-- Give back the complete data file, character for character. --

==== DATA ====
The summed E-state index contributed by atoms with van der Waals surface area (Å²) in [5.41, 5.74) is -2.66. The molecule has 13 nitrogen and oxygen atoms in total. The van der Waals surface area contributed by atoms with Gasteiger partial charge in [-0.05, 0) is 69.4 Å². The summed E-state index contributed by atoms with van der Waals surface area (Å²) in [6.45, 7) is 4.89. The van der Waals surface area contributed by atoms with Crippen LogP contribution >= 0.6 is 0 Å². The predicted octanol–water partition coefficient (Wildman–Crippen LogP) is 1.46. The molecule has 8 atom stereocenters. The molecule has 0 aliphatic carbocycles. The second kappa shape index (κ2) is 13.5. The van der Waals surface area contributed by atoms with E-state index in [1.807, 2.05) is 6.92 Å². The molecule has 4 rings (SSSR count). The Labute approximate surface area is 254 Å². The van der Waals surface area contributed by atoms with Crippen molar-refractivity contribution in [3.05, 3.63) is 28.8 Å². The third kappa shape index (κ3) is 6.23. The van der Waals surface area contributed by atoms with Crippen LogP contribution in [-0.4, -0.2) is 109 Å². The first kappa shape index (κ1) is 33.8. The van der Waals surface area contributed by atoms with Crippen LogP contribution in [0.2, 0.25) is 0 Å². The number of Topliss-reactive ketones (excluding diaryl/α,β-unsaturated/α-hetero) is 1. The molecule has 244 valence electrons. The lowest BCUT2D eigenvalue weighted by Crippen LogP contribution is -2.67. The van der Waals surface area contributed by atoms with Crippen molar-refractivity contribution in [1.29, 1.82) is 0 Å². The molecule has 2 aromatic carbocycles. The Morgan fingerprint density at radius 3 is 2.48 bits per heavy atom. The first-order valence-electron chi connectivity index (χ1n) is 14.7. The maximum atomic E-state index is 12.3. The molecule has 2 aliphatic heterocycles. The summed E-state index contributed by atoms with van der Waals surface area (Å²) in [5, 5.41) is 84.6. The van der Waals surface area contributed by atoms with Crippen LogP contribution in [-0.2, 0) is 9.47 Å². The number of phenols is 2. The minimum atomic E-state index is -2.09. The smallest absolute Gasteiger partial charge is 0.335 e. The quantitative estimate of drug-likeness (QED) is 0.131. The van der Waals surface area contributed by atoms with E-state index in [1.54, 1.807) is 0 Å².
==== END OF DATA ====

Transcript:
The summed E-state index contributed by atoms with van der Waals surface area (Å²) in [5.41, 5.74) is -2.66. The molecule has 13 nitrogen and oxygen atoms in total. The van der Waals surface area contributed by atoms with Gasteiger partial charge in [-0.05, 0) is 69.4 Å². The summed E-state index contributed by atoms with van der Waals surface area (Å²) in [6.45, 7) is 4.89. The van der Waals surface area contributed by atoms with Crippen LogP contribution >= 0.6 is 0 Å². The predicted octanol–water partition coefficient (Wildman–Crippen LogP) is 1.46. The molecule has 8 atom stereocenters. The molecule has 0 aliphatic carbocycles. The second kappa shape index (κ2) is 13.5. The van der Waals surface area contributed by atoms with E-state index in [1.807, 2.05) is 6.92 Å². The molecule has 4 rings (SSSR count). The Labute approximate surface area is 254 Å². The van der Waals surface area contributed by atoms with Crippen molar-refractivity contribution in [3.05, 3.63) is 28.8 Å². The third kappa shape index (κ3) is 6.23. The van der Waals surface area contributed by atoms with Crippen LogP contribution in [-0.4, -0.2) is 109 Å². The first kappa shape index (κ1) is 33.8. The van der Waals surface area contributed by atoms with Crippen LogP contribution in [0.2, 0.25) is 0 Å². The number of Topliss-reactive ketones (excluding diaryl/α,β-unsaturated/α-hetero) is 1. The molecule has 244 valence electrons. The lowest BCUT2D eigenvalue weighted by Crippen LogP contribution is -2.67. The van der Waals surface area contributed by atoms with Crippen molar-refractivity contribution in [1.29, 1.82) is 0 Å². The molecule has 2 aromatic carbocycles. The Morgan fingerprint density at radius 3 is 2.48 bits per heavy atom. The first-order valence-electron chi connectivity index (χ1n) is 14.7. The maximum atomic E-state index is 12.3. The molecule has 2 aliphatic heterocycles. The summed E-state index contributed by atoms with van der Waals surface area (Å²) in [5, 5.41) is 84.6. The van der Waals surface area contributed by atoms with Crippen LogP contribution in [-0.2, 0) is 9.47 Å². The number of phenols is 2. The minimum atomic E-state index is -2.09. The smallest absolute Gasteiger partial charge is 0.335 e. The quantitative estimate of drug-likeness (QED) is 0.131. The van der Waals surface area contributed by atoms with E-state index in [1.54, 1.807) is 0 Å².